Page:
The first episode of Issa Rae's 'Insecure' included 7 of the most relatable moments ever
HBO did us all a solid and released Issa Rae’s highly anticipated Insecure weeks before its October 9th premiere. So naturally, I’ve pretty much memorized the first episode. Let me tell y’all, the show exceeded my expectations. Admittedly, and unfairly, they were ridiculously high just because I was so excited about a TV show of a black woman who is awkward AF. But that ended up not being an issue cause the show became an instant favorite. (Hello, relatable television, I love you so much! Never leave me!) The only downside of the early launch is waiting till October 16th for the second episode.
In the meantime, I’ll just binge on the web-series that started it all and share the best and most relatable moments from the show’s first episode so I can keep reliving it.
It’s a tale as old as time. Trying to pinpoint how you want to spend most of your waking hours pretty much defines your 20s (and 30s and 40s these days). In the first episode, Issa turns 29, causing her to re-evaluate her entire life, including her career. I cannot tell you how many times I’ve changed the direction of my career. A few years ago, I never imagined wanting to be a writer, and yet here I am. And who knows where I will be a few years from now? It is a bit stressful and anxiety producing to not have a clear path set out for you, but to me, I find it keeps life interesting and engaging. There are so many jobs and opportunities out in the world that I would have never dreamed of. Why limit ourselves to just one path?
Some of my favorite moments in the show feature Issa talking or rapping to herself in the mirror. I have zero musical talent but talking to the mirror, either to hype myself up or play out potential boy crush scenarios, is something I am very, very familiar with.
The best thing about getting older is eventually realizing *no one* knows what they are doing and that we are all just trying to get through this thing called life. So why stress? Easier said than done, I know, but when you remind yourself that we are all in this together, giving less fu*cks comes quite naturally.
Now we are getting to some of the relatable issues from the show that as a woman of color, we rarely get to experience. In the show, Rae works for a nonprofit called, “We Got Y’all,” which helps kids of color in low-income communities succeed in school. Rae is the only person of color that works for the nonprofit started by a white woman.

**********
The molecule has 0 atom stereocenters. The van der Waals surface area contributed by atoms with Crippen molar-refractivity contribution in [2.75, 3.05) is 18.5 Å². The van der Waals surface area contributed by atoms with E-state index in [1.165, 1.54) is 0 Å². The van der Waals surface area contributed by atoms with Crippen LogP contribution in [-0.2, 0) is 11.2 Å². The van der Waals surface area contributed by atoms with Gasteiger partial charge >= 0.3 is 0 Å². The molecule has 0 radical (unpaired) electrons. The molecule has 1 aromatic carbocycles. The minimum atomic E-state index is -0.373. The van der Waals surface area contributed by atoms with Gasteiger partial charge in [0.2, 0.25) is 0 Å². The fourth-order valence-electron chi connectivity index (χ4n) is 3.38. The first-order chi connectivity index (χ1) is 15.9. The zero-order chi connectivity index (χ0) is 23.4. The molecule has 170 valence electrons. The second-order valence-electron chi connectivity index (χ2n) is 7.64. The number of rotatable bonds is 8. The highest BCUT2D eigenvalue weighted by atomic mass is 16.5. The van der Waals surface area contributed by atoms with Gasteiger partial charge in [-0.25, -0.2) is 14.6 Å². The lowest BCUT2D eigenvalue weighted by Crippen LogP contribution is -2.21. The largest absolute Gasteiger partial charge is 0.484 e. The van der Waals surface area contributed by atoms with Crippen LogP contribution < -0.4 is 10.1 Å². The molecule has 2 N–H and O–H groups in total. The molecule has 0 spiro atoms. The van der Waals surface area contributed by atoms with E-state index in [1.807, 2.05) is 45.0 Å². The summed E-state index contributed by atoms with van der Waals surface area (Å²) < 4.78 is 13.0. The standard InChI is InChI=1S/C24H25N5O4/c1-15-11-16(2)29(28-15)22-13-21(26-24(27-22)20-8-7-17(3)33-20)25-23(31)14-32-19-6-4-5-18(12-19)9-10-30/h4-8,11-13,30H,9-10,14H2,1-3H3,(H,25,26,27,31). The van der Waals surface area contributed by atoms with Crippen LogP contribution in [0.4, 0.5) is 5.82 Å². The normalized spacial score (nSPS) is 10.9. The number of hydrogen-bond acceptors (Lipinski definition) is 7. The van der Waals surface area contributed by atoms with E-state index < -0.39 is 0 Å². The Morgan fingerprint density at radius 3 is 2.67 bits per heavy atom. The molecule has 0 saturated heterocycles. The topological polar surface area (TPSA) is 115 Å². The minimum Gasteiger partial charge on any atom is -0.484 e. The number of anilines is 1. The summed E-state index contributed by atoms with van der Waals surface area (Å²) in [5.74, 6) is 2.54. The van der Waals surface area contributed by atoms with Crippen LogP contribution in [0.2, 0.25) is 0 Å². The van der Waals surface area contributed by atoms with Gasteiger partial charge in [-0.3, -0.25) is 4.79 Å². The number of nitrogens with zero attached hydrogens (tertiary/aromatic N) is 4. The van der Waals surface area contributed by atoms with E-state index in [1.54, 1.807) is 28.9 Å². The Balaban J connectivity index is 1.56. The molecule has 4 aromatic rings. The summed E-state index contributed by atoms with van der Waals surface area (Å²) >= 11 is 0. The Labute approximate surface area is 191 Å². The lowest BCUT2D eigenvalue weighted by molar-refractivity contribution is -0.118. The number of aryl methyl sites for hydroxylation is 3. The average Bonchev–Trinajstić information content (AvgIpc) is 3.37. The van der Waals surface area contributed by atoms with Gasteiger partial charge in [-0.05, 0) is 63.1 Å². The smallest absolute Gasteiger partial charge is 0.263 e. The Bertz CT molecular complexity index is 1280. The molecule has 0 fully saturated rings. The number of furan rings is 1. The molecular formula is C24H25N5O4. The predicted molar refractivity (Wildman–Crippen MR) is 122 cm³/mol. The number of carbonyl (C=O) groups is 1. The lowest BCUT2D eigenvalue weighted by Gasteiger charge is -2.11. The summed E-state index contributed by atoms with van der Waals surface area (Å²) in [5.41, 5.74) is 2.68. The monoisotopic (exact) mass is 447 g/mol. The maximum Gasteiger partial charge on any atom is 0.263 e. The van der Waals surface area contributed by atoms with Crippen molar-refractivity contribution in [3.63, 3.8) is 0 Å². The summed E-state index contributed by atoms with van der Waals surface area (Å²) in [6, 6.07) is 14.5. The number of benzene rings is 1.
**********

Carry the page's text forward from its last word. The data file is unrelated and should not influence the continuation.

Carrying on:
When you’re brown and work in the field of helping others, coming across clueless but well-meaning white people is the name of the game. The White Savior complex in philanthropy is real, and as a human rights advocate, I’ve spent most of my professional life witnessing it first hand.
While it’s so easy to mock White Saviors, Rae adds an extra layer in the issue by claiming her class privilege and how it plays out in the field. (see the hilarious first few minutes of the episode) There’s a lot of complicated issues that arise from people making a profession out of helping others. I am really excited the show is addressing the subtle nuances, all while making me cringe-laugh.
This is going to be so much fun. Since Rae works with all White Saviors, she’s treated as the token black woman in the office. To cope, Rae plays some fun mind games with her co-workers. Like when they ask silly questions such as, “What’s on fleek?,” she pretends to not know what they are talking about. (Try Google next time!)
For those that participate in committed relationships, there comes a time in a girl’s life when she starts asking, “Is this what I want?” This can happen once or 50 times, it all depends on how you do you, but it’s something most of us go through. Trying to answer that question may prove to be one of the hardest things you do in your life, but it can also end up being one of the best things you do in your life. For me, that question came pretty early in my 20’s and while answering it was painful, it was one of the best decisions of my life.
In the first episode, we are introduced to the soulmate level friendship of Issa and Molly. Not everyone is lucky enough to have the friendship these two share, but there are few things I love more than strong, positive, diverse woman friendships portrayed on television. To add icing on the cake, Molly and Issa rock Prince and Michael Jackson shirts and if you are a fan of either, that extra little touch of each representing one of the ’80s pop stars, makes you giddy (or it could just be me totally reading into it, but either way, it makes my heart very happy).